5. Ask questions in class: Ask for clarification on anything you don’t understand from your professor or classmates. This one is a no-brainer: If you do not understand something – ask. Teachers are there to help you succeed, and that means answering all of your questions. Other students and peers may answer some questions in the class, but there is no harm in asking your professor for clarification. Asking “what happened to” or “is this important to know” can give you a better idea of what you should pay attention to and what to study as time goes on (before an exam). Unless the question is very specific or embarrassing, they will answer to their best ability and know what topics might come up on tests and exams, so they will likely try to cover all the information needed for success in their classes regardless of what matters.
6. Attend office hours: get individual help with complex concepts that you did not understand or have difficulty implementing. Please take advantage of office hours, usually posted outside professors’ offices or on their websites. In addition, it may help to take advantage of office hours or independent studies offered by instructors. You can have a chance to talk with your professor about course material and strategies for learning it, as well as clarify any misunderstandings you might have. Sometimes, going over all required tests or exams in a relaxed setting can also be an excellent way to learn! You may ask one another questions and explain how something works differently from others’ understanding. It could create more insight into what you need to know from each topic discussed to go home and study accordingly.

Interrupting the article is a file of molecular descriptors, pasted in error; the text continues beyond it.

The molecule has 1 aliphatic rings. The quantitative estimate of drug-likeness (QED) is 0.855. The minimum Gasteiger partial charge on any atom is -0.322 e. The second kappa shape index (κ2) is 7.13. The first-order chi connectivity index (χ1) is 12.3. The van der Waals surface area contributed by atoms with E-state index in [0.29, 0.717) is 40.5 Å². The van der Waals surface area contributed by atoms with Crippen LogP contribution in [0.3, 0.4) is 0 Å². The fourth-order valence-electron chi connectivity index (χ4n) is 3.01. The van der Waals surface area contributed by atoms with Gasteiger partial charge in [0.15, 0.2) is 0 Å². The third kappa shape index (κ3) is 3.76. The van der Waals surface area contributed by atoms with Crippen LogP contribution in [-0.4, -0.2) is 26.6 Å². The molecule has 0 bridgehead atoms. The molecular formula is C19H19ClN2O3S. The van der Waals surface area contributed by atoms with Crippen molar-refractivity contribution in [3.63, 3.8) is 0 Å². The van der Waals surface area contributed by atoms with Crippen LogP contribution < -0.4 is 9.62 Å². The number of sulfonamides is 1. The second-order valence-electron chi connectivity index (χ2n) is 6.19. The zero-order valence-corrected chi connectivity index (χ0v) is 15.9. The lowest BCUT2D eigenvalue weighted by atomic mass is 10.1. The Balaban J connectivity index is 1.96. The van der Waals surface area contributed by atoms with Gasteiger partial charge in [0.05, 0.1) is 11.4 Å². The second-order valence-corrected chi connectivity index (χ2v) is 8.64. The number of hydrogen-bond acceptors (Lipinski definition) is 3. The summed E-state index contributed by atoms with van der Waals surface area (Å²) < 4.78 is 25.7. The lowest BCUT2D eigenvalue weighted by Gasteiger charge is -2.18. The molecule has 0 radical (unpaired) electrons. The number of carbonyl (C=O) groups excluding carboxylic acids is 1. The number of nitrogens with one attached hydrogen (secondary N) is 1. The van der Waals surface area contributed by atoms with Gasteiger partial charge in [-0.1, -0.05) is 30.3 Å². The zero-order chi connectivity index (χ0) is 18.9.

7. Read the professor’s syllabus before the first day of class: Make sure that you are on the same page as your professor to get the most out of your course. There should be no problem if you ask about something not listed on the syllabus; for instance, what additional projects will there be, or whether you have to write a paper instead of taking the final exam.
- Find out what is going to be stressed in class.
- Does the professor use a particular method of teaching, e.g., lecture, discussion?
- What do you need to know about your subject, and how will it be tested?
8. Discuss: Remember that you are not alone – there is a community on campus for every major! It may also help to talk with other students who have taken the course previously about their experiences with the professor. In some cases, instructors will post lecture notes online that cover all of the material described in a lecture. These notes might be helpful as a review of the course before class. If you want to check if someone’s messages are relevant, ask them about their lesson interpretation.
Conclusion: the professor leads your class, and the tests will be based on what the professor thinks is necessary and relevant to the subject. It would be best to coordinate your studies according to your professor’s perception of the issue to get good grades. Or, otherwise, be an all-rounder and carry out an in-depth analysis of the subject that leaves nothing to chance, so you are best prepared for any question on the test.